Microsoft announced a lot of new features coming to Windows Phone 8.1 in their Build 2014 Conference. Many of the features are highlighted in the mainstream Microsoft websites, including Neowin and WPCentral. So, I won’t reiterate what’s being said there because they are doing a fantastic job in covering the big stuff. What I want to focus on are the little things that are coming to Windows Phone 8.1. Things that are not well known around the web. So let’s start with the Share charm. Yes, Windows Phone 8.1 now brings the same Share charm found on Windows 8.
Here’s what Microsoft announced at one of the sessions of the Build Conference (Starts at the 48:50 mark on this video):
“In Windows Phone 8.1, we’re introducing the ability to share data between the applications. Those familiar with Windows 8.0 and 8.1, this is the share contract. This is Share Contract in Windows Phone.”
Microsoft also notes that they had to make certain modifications to make the Share Contract (aka Charm) work well on devices with 512 MB of RAM, such as the Nokia Lumia 520:
“We thought about how we’d implement this. If we blindly take the share contract to Windows Phone, it wouldn’t work on 512 MB Phones…So we gone back to folks who helped out on Windows…so it scales from 512 MB phones to all the way through Windows.”
If you are wondering, no, the actual Charms “bar” is not coming to Windows Phone, only the share charm is:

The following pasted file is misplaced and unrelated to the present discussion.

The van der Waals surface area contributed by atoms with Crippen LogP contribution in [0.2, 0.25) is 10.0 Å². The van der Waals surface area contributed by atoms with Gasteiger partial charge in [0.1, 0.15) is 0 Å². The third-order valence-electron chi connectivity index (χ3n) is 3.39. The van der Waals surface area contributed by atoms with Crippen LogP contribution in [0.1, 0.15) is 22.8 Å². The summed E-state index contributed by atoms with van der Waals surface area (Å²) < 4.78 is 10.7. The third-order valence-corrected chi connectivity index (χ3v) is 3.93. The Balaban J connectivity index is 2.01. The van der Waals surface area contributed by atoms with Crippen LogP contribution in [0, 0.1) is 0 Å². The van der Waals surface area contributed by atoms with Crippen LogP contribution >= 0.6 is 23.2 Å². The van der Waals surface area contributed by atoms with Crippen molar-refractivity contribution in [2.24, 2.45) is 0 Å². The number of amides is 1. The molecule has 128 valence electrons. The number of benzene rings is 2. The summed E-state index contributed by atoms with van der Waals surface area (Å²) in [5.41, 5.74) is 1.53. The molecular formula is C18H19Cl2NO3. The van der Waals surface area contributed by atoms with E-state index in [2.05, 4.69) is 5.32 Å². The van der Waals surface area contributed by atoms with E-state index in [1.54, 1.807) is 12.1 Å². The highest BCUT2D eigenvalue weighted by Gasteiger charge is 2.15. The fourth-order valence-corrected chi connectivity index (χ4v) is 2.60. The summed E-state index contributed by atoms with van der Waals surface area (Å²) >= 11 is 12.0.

“So one of the things I get asked initially is ‘oh God, do we have the Charms bar in Windows Phone?’ And no we don’t have the Charms bar in Windows Phone…And the reality is that most of you wanted a button that says “Share”; so, there’s no system gesture on that. What there is is system UI that shows you the list of applications you can share to also orders it by the application you use the most.”
The Share Charm was introduced in Windows 8. It is part of the Windows 8’s Charms “bar”. Essentially, the Share Charm makes use of the Share Contract in Windows 8 and 8.1. In a Share Contract, apps can designate themselves as capable of receiving certain types of content, like images or text. Apps can also designate themselves as capable of sending certain types of content. So, when you are in an app, and you want to share a content from the app, the app is acting as the sender and you are given a list of apps that designated themselves as being able to receive the type of content you are trying to share. For example, if you are on Internet Explorer, you can share a link to the page by invoking the Share Charm. You are given a list of apps that can accept the web link, apps such as Facebook, Twitter, and Mail. Essentially, the apps doesn’t have to know about other apps. It just sends or receives content and Windows 8 takes care of the rest.
Finally, we can have a flexible model for sharing to apps, just like you can on Android, and, in a very limited fashion, iOS. The great thing is that now, you can share content with a flexible selection of apps. It means, soon you may be able to send content to Facebook, Twitter, Instagram, Flipboard, LinkedIn, Evernote, and more.
Source: Microsoft (48:50)